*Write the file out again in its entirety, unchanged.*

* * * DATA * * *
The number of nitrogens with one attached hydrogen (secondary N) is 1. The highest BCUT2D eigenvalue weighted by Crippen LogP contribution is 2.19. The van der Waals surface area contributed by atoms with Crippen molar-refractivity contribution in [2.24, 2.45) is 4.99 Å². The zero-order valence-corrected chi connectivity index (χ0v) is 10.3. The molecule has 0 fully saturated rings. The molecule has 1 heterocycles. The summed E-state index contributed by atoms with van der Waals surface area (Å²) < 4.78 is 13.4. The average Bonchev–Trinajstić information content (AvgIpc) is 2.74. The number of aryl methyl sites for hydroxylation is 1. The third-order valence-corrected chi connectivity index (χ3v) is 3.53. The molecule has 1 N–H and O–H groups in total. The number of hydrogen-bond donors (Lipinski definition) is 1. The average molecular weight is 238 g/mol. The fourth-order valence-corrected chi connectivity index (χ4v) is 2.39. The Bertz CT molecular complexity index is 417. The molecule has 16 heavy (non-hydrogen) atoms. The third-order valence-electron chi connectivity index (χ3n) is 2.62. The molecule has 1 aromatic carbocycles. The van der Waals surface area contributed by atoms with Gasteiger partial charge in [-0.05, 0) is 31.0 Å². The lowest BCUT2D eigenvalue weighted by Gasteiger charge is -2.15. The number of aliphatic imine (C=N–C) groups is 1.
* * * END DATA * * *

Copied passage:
The number of nitrogens with one attached hydrogen (secondary N) is 1. The highest BCUT2D eigenvalue weighted by Crippen LogP contribution is 2.19. The van der Waals surface area contributed by atoms with Crippen molar-refractivity contribution in [2.24, 2.45) is 4.99 Å². The zero-order valence-corrected chi connectivity index (χ0v) is 10.3. The molecule has 0 fully saturated rings. The molecule has 1 heterocycles. The summed E-state index contributed by atoms with van der Waals surface area (Å²) < 4.78 is 13.4. The average Bonchev–Trinajstić information content (AvgIpc) is 2.74. The number of aryl methyl sites for hydroxylation is 1. The third-order valence-corrected chi connectivity index (χ3v) is 3.53. The molecule has 1 N–H and O–H groups in total. The number of hydrogen-bond donors (Lipinski definition) is 1. The average molecular weight is 238 g/mol. The fourth-order valence-corrected chi connectivity index (χ4v) is 2.39. The Bertz CT molecular complexity index is 417. The molecule has 16 heavy (non-hydrogen) atoms. The third-order valence-electron chi connectivity index (χ3n) is 2.62. The molecule has 1 aromatic carbocycles. The van der Waals surface area contributed by atoms with Gasteiger partial charge in [-0.05, 0) is 31.0 Å². The lowest BCUT2D eigenvalue weighted by Gasteiger charge is -2.15. The number of aliphatic imine (C=N–C) groups is 1.